KATRIN REDFERN: And Boal pushed it a step further.
SARAH MOON: Stemming from the same observation he took a different tack, a really radical tack, saying lets bring the spectator into the action, really asking people to engage their brains to problem solve.
KATRIN REDFERN: By having the spectator become the protagonist.
SARAH MOON: Right, let’s take situations where a person comes up against the dominant power structure and fails and let’s have the spectator change the story in whatever way they believe will make the protagonist succeed in challenging that power structure. So people witness and experience what it is to overcome oppression, what it is to gain autonomy. Boal’s thing is having the ability to perceive the potential for alternate outcomes and that being a really radical thing. You know, ‘man beats his wife, woman stays submissive.’ Let’s bring this situation into the rehearsal room and have this woman who gets beaten and is submissive, let’s have her act out her story and show us that moment when the husband decides to hit her. And let’s have a ‘spect-actor’ as he called them step in and say okay this is how I see this story going differently. And the director saying okay get up and try it out. And the actor playing the husband has to do everything the same until that moment of change and then they react and we see what happens. Can you change this outcome, how do you stop perpetuating the victim-oppressor paradigm. So many of us are locked into that.
It’s immensely idealistic and Boal admits that he doesn’t know if this can work but he wants to try, and there’s no reason not to imagine that through theatre we can give people the tools to envision different outcomes and break that pattern of disconnect, of victim-oppressor, of tragedy — that certain people are doomed. Lots of stories of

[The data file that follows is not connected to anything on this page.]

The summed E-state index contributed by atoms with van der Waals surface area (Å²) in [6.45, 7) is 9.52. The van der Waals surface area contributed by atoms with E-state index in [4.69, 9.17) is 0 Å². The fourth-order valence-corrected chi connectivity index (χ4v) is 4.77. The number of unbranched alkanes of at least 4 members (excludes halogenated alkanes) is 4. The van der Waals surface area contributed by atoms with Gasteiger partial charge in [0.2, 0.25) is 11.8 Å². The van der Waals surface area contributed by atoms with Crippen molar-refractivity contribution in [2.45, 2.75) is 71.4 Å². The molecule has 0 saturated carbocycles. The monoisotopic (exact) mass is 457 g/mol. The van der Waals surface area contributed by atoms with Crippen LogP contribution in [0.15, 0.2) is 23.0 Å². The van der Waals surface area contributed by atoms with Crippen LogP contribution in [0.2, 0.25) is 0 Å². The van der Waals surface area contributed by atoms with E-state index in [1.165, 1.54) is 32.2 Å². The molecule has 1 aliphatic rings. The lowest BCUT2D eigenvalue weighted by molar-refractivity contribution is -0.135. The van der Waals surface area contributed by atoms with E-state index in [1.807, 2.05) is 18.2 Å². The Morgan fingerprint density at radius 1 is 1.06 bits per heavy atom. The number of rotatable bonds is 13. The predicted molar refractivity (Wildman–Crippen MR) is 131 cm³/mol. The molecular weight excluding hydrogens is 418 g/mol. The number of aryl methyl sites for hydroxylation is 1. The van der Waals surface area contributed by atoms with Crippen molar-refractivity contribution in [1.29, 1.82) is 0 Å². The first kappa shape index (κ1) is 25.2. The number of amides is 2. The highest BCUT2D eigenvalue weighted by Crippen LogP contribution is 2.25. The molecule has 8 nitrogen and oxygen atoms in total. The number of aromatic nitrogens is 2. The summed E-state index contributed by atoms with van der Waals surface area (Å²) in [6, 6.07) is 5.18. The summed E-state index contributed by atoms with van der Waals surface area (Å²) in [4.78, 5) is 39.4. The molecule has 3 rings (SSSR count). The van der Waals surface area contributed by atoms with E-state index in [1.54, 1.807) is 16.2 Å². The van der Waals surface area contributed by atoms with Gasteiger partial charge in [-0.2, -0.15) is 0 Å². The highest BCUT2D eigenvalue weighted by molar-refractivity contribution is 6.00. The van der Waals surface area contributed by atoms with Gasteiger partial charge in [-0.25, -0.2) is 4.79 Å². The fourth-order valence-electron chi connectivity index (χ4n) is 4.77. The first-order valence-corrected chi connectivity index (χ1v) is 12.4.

KATRIN REDFERN: You teach writing at Baruch, freshman composition.
SARAH MOON: I find myself thinking so much about how writing is such an important tool for being a complete, democratic citizen, being able to articulate what you believe and having the confidence to do that. It allows you to have a voice, it gives you power. Especially being able to craft arguments and especially with evolving media where everybody has a blog, where you can post responses on the New York Times website in response to articles, having the ability to articulate your belief in the written word is in a way getting more important because there are more opportunities to have that in public now. Once you can do that you can have a discourse, and learn from that discourse. But until you can articulate what you think you can’t really have a legitimate discussion.
KATRIN REDFERN: How well do your students navigate the media landscape?
SARAH MOON: A lot of them come into class totally overwhelmed by the media — ‘It lies, it’s over the top, I don’t trust it’ — and because of that they’re also politically disengaged, because they get most of their politics from mainstream media. They spend a lot of time on social networking sites. I know they don’t watch the news. A lot comes from what their parents say, or catching snippets on some rock radio station. They get these ideas in their heads and don’t question them.
KATRIN REDFERN: How do you steer them to better sources?
SARAH MOON: They’re not confident about where to find good sources for info. Teaching them that there’s a really wide diversity of sources, NBC and CNN and the Times are not the end all be all. So having them do research empowers them in where they get their information and having them learn to write well gives them confidence in forming their own ideas. A lot of them don’t trust their own ideas. They’re learning tools that will help them being politically engaged.
KATRIN REDFERN: Where do you see the solution to our energy predicament?
SARAH MOON: We really have a responsibility as a society to decide collectively where our energy comes from and make that a responsible decision. The responsible decision is not coal. I think the solution is really diverse, there isn’t one energy source that’s going to replace fossil fuels. We have to embrace all the options. I don’t support nuclear as it exists right now, anything that produces toxic waste isn’t a good option. The problem is that there are these entrenched interests that see energy and see dollar signs. If you give an inch they’ll take a mile. It’s true of oil and also true of nuclear.
KATRIN REDFERN: What are your thoughts on so called “clean coal?”